Punjabi Cultural Society of Chicago (PCS) is a nonprofit 501 (c) 3 organization promoting education, good citizenship, community development, civic commitment and involvement, and preserving Punjabi culture, language, sports and performing arts among its community members and also mainstream Americans in the Midwest and beyond. PCS caters to this need both by directly organizing events that bring community members together from all over the Midwest region and by facilitating participation of its community members in mainstream activities.
—Compiled by Misha Singh
|Restoring health in Chicago
In an award function organised by Asian Chronicle USA, Dr. Amarjit Singh, MD, past president of Indian American Medical Association of Illinois (IAMA) and trauma centre emergency physician was honoured with The Asian American Humanitarian Award 2013 and lifetime volunteer service medal of honour. The award ceremony was held at Sheraton Four Points Hotel in Schiller Park, Illinois on November 24, 2013. The ceremony was attended by more than 300 guests mostly Asian Americans residing in Chicago.
Asian Chronicle USA is a television program on public access cable broadcast in 90 suburban communities of Chicago land area. The program started in the year 1977 and is a work of love and service to the Asian-American community by professionally trained crew extending their services voluntarily.
Dr. Amarjit Singh was born to parents of Indian origin settled in Burma. Dr. Singh along with his family moved to India few years later. In 1977, he completed his graduation in medicine from Maulana Azad Medical College, New Delhi, India. After his medical degree Dr. Singh worked in Zambia, Africa and the United Kingdom prior to immigrating to the United States where he settled in Chicago. Over the past 20 years Dr. Singh has worked at the Cook County Hospital and St. Bernard Hospital and currently is an attending physician in the Emergency Department of Mount Sinai Hospital and Level 1 Trauma Centre.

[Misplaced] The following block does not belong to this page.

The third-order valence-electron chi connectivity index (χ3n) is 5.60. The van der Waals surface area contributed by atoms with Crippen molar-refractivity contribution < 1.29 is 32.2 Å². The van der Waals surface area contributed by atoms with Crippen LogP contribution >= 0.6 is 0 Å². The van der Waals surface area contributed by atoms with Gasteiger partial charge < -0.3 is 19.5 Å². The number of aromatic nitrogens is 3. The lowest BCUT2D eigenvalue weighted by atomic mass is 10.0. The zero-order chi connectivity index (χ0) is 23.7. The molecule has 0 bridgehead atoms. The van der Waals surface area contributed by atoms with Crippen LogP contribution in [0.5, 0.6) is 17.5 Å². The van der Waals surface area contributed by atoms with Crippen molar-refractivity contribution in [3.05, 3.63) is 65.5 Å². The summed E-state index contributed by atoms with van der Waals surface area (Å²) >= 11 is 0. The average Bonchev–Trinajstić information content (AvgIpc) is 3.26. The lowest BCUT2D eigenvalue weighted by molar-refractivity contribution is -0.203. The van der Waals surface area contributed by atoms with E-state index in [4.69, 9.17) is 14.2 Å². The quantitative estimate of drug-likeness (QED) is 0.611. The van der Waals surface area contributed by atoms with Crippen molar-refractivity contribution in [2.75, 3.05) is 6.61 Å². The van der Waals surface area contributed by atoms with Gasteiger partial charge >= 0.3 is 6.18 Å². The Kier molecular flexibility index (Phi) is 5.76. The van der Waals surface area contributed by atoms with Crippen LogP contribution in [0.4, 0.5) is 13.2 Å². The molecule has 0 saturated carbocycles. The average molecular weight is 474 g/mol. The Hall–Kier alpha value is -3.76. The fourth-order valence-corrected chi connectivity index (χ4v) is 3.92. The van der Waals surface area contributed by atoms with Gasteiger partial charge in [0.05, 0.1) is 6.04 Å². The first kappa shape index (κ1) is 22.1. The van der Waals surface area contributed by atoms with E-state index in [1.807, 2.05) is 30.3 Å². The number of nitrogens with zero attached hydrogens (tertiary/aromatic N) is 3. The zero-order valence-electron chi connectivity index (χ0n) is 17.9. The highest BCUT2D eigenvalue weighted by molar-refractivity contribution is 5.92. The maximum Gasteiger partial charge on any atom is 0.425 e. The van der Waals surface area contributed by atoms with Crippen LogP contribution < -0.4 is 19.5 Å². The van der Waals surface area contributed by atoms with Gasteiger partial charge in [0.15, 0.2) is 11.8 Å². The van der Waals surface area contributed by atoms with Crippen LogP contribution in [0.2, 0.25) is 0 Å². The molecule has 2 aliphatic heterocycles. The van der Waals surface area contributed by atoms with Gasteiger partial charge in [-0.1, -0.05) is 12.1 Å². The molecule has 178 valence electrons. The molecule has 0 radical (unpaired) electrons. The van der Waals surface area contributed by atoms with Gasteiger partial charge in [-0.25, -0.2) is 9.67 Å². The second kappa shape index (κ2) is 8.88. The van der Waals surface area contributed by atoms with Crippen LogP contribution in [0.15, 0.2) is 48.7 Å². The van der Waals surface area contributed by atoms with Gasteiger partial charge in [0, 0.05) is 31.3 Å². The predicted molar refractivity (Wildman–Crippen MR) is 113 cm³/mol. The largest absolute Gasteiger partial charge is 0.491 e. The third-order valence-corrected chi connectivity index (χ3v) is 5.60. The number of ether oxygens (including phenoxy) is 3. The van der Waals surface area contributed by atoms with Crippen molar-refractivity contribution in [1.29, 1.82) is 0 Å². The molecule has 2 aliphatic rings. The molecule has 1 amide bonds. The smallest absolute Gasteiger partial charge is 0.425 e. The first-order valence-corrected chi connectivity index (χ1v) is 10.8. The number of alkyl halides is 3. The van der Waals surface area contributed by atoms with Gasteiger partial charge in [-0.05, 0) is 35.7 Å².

Dr. Singh has been volunteered actively in providing services to various medical professional organizations, the Asian-American community, and the local community at large. He has served as the President of Indian American Medical Association of Illinois (IAMA) in 2005. Dr. Singh was the convention treasurer of the 2013 National Convention of American Association of Physicians of Indian Origin (AAPI) held in Chicago. He is also the Membership Chair of Association of American Emergency Physicians from India (AAEMI).
Dr. Singh was also the Chairman of Punjabi Cultural Society of Chicago in the year 2011 and 2012. He has been a regular volunteer physician at the Sikh Religious Society community centre in Palatine, Illinois and IAMA charitable clinic, Chicago where he provides free medical services and consultations to the deprived patients on the weekend. Dr. Singh has participated in several teaching workshops in Burma and India, to share his medical knowledge and education with the medical aspirants. Dr. Amarjit Singh is married with 3 children, and lives in Burr Ridge, Ill.
The Asian Humanitarian Award is given annually by the Asian Chronicle TV channel to individuals and families that are consistent role models for others to emulate, extend numerous civic and community services in Chicago and their native countries projecting a positive image of Asians in America.